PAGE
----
Jacob Piatt Dunn
Jacob Piatt Dunn Jr. (April 12, 1855–June 6, 1924) was an American historian, journalist, and author. A political writer and reformer, Dunn worked on ballot reform issues based on the Australian ballot system, authored a new Indianapolis city charter, and served as adviser to Indiana governor Thomas R. Marshall and U.S. Senator Samuel M. Ralston.
Born in Lawrenceburg, Indiana, Dunn grew up in Indianapolis, graduated from Earlham College in Richmond, Indiana, in 1874, and received a law degree (LL.B.) from the University of Michigan in 1876. Dunn briefly practiced law in Indianapolis, then moved to Colorado in 1879, where he and his brothers prospected and looked after their father's mining interests. It was in Colorado that Dunn discovered an interest in journalism and history.
In 1884 Dunn returned to Indianapolis and completed his first book, Massacres of the Mountains: A History of the Indian Wars of the Far West, 1815–1875, published in 1886. Dunn continued to research and write about state and local history, including Greater Indianapolis: The History, the Industries, the Institutions, and the People of a City of Homes (1910), his most important work. Other notable books include, Indiana: A Redemption from Slavery (1888) and Indiana and Indianans: A History of Aboriginal and Territorial Indiana and the Century of Statehood (1919). As an ethnologist, his main concern was that of the Miami tribe of Indiana and the preservation of its language. Dunn compiled a Miami-English dictionary, which remains a valuable resource for researchers. Although Dunn was not trained as a historian, his writing on American history topics are still used and respected for studies of Indiana and Indianapolis history. Dunn's interest in history also led him to join other historians in revitalizing the Indiana Historical Society into an effective organization. Dunn served as its recording secretary from 1886 until his death. He also served two terms as the state librarian (1889 to 1893) and was appointed to the Indiana Public Library Commission, serving from 1899 to 1919 (and as its first president from 1899 to 1914).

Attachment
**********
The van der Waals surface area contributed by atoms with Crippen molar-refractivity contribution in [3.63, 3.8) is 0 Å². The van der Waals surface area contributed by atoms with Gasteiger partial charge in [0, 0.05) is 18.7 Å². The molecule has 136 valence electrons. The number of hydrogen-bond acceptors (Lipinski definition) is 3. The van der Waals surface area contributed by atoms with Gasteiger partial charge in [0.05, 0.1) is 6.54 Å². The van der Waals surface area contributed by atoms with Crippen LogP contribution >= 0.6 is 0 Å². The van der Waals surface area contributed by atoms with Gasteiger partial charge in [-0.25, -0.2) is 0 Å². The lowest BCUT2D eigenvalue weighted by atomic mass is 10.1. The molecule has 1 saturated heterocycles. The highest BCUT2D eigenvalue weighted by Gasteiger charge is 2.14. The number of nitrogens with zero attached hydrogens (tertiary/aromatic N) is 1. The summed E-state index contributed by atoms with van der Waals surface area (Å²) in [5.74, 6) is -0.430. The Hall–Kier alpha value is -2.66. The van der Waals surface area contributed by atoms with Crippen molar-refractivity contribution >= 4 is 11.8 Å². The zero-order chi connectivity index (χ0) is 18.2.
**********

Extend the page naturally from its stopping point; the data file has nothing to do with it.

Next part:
Dunn's career as a newspaper journalist provided his primary source of income. He often wrote in support of Indiana's Democratic Party politics. His involvement Indiana's political history is most notable for his crusade for election reform. Dunn supported the Australian ballet system, which helped to eliminate vote buying. In addition, Dunn and others drafted a new city charter for Indianapolis, which was approved after further amendments in 1891. Dunn was appointed for two terms as the Indianapolis city controller, from 1904 to 1906 and from 1914 to 1916, and served two years as chief deputy to the Marion County treasurer, from 1910 to 1912. Dunn ran for Indiana's Seventh Congressional District in 1902 as a Democrat, but lost to the Republican incumbent.
Dunn's service was not without controversy. As the Indianapolis city controller, he was criticized for using the interest earned on guaranty bonds for personal gain. Although there was no law prohibiting this practice, the mayor asked for Dunn's resignation, but he was never prosecuted. As a political advisor to Indiana governor Thomas R. Marshall, Dunn drafted a new Indiana Constitution, which expressed nativist views and racial bias. Dunn placed even more restrictions on voting than the version that already existed at that time. The proposal passed the Indiana General Assembly, but the Indiana Supreme Court deemed it unconstitutional and it failed in an appeal to the U.S. Supreme Court in 1913. Following a trip to Haiti and Santo Domingo in 1921, where Dunn hoped to identify profitable manganese mines, Samuel M. Ralston, newly elected to the U.S. Senate, chose Dunn as his secretary for his Washington, D.C. office. Dunn became ill while serving as Ralston's chief aide and died in 1924.
Famous quotes containing the words dunn and/or jacob:
“Harrys an artist without an art ... groping for the right lever, for the means with which to express himself.”
—Jo Eisinger, and Jules Dassin. Adam Dunn (Hugh Marlowe)
“As for me, Abraham, Isaac, and Jacob are now only the subtlest imaginable essences, which would not stain the morning sky.”
—Henry David Thoreau (18171862)